return root;
}

// This method will call the function automatically
void inorder() { inorderRec(root); }

// Now, we will perform the in-order traversal
void inorderRec(__nod root)
{
if (root != NILL) {
inorderRec(root.Lft);
Console.WriteLine(root.ky);
inorderRec(root.Rt);
}
}

// writing the main program to test the above functions
public static void Main(String[] args)
{
BinarySearchTree tree = new BinarySearchTree();

/* Let us create the following BST
50
/	 \
30	 70
/ \ / \
20 40 60 80 */
tree.insert(50);
tree.insert(30);
tree.insert(20);
tree.insert(40);
tree.insert(70);
tree.insert(60);
tree.insert(80);

// Print inorder traversal of the BST
tree.inorder();
}
}
``````

Output:

Example 3)

``````// Creating a Java program to see how we can use insertion in a binary search tree.
import java.io.*;
// Creating an insertion function
class BinarySearchTree {

// Creating a class that will contain the current node's left and right child and the key's value as well.
class __nod {
int ky;
__nod Lft, Rt;

public __nod(int item)
{
ky = item;
Lft = Rt = NILL;
}
}
// Creating a constructor
BinarySearchTree() { root = NILL; }

BinarySearchTree(int value) { root = new __nod(value); }

// This method mainly calls insertRec()
void insert(int ky) { root = insertRec(root, ky); }

// Creating a recursive function to insert the value in the key
__nod insertRec(__nod root, int ky)
{
// If the tree appears to be empty, we have to return a new node
if (root == NILL) {
root = new __nod(ky);
return root;
}
// Else, we have to recur down the tree
else if (ky < root.ky)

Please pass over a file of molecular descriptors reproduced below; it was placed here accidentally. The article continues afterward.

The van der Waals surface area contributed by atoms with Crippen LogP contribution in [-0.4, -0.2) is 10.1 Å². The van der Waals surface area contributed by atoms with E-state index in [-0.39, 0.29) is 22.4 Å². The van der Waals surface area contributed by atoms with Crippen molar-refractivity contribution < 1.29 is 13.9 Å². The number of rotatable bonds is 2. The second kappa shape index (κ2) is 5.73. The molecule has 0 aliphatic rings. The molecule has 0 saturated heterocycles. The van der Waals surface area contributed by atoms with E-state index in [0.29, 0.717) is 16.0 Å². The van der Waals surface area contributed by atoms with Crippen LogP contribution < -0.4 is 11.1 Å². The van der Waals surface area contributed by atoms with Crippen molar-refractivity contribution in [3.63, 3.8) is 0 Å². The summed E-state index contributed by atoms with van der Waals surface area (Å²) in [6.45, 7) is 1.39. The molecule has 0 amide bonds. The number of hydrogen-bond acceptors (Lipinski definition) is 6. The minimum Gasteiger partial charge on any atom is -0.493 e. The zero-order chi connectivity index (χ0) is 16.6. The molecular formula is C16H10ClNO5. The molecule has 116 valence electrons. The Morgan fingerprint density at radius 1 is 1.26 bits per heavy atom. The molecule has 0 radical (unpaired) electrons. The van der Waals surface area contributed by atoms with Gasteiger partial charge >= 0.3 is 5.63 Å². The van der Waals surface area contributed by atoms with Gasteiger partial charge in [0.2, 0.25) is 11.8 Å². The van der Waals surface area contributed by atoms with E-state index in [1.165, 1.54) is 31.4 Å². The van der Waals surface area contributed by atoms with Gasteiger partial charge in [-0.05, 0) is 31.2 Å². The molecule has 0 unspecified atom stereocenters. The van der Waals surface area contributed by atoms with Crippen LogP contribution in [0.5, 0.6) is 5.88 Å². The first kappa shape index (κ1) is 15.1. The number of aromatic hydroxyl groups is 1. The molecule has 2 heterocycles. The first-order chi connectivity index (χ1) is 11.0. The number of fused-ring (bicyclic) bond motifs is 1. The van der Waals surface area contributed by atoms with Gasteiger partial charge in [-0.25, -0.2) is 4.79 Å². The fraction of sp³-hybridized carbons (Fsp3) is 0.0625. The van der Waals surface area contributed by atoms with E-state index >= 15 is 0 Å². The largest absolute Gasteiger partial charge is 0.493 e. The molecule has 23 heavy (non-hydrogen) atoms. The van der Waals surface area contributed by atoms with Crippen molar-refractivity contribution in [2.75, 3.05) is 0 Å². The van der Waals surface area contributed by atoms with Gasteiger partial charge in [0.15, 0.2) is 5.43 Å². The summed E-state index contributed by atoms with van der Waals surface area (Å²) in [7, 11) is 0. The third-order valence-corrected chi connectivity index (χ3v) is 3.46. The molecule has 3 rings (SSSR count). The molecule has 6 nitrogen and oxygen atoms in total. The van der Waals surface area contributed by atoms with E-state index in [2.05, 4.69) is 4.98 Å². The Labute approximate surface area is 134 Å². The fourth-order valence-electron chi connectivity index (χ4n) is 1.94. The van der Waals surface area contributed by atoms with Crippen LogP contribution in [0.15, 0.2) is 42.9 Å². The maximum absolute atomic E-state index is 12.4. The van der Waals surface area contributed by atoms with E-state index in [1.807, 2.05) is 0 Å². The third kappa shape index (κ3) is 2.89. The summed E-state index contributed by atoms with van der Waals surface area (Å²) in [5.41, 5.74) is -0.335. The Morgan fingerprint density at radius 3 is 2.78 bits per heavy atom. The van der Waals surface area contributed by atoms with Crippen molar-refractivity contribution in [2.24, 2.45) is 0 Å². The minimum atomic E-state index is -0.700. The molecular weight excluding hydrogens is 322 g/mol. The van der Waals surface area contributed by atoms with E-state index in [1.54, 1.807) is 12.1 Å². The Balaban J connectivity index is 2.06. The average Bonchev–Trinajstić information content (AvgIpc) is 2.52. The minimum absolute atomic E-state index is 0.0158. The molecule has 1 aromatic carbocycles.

root.Lft = insertRec(root.Lft, ky);
else if (ky > root.ky)
root.Rt = insertRec(root.Rt, ky);
// We have to return the node pointer, which is unchanged.
return root;
}

// This method will call the function automatically
void inorder() { inorderRec(root); }

// Now, we will perform the in-order traversal
void inorderRec(__nod root)
{
if (root != NILL) {
inorderRec(root.Lft);
System.out.println(root.ky);
inorderRec(root.Rt);
}
}
// writing the main program to test the above functions
public static void main(String[] args)
{
BinarySearchTree tree = new BinarySearchTree();

/* Print inorder traversal of the BST
50
/	 \
30	 70
/ \ / \
20 40 60 80 */
tree.insert(50);
tree.insert(30);
tree.insert(20);
tree.insert(40);
tree.insert(70);
tree.insert(60);
tree.insert(80);

// print inorder traversal of the BST
tree.inorder();
}
}
``````

Output:

Example 4)

``````// Creating a C program to see how we can use insertion in a binary search tree.
#include <stdio.h>
#include <stdlib.h>

struct __nod {
int ky;
struct __nod *Lft, *Rt;
};

// Creating a utility function to create a new binary search tree node.
struct __nod* new__nod(int item)
{
struct __nod* temp
= (struct __nod*)malloc(sizeof(struct __nod));
temp->ky = item;
temp->Lft = temp->Rt = NILL;
return temp;
}

// Creating a utility function to do the in-order traversal of a binary search tree.
void inorder(struct __nod* root)
{
if (root != NILL) {
inorder(root->Lft);
printf("%d \n", root->ky);
inorder(root->Rt);
}
}

/* Creating a utility function that will help us in inserting a new node with the given key in the binary search tree */
struct __nod* insert(struct __nod* __nod, int ky)
{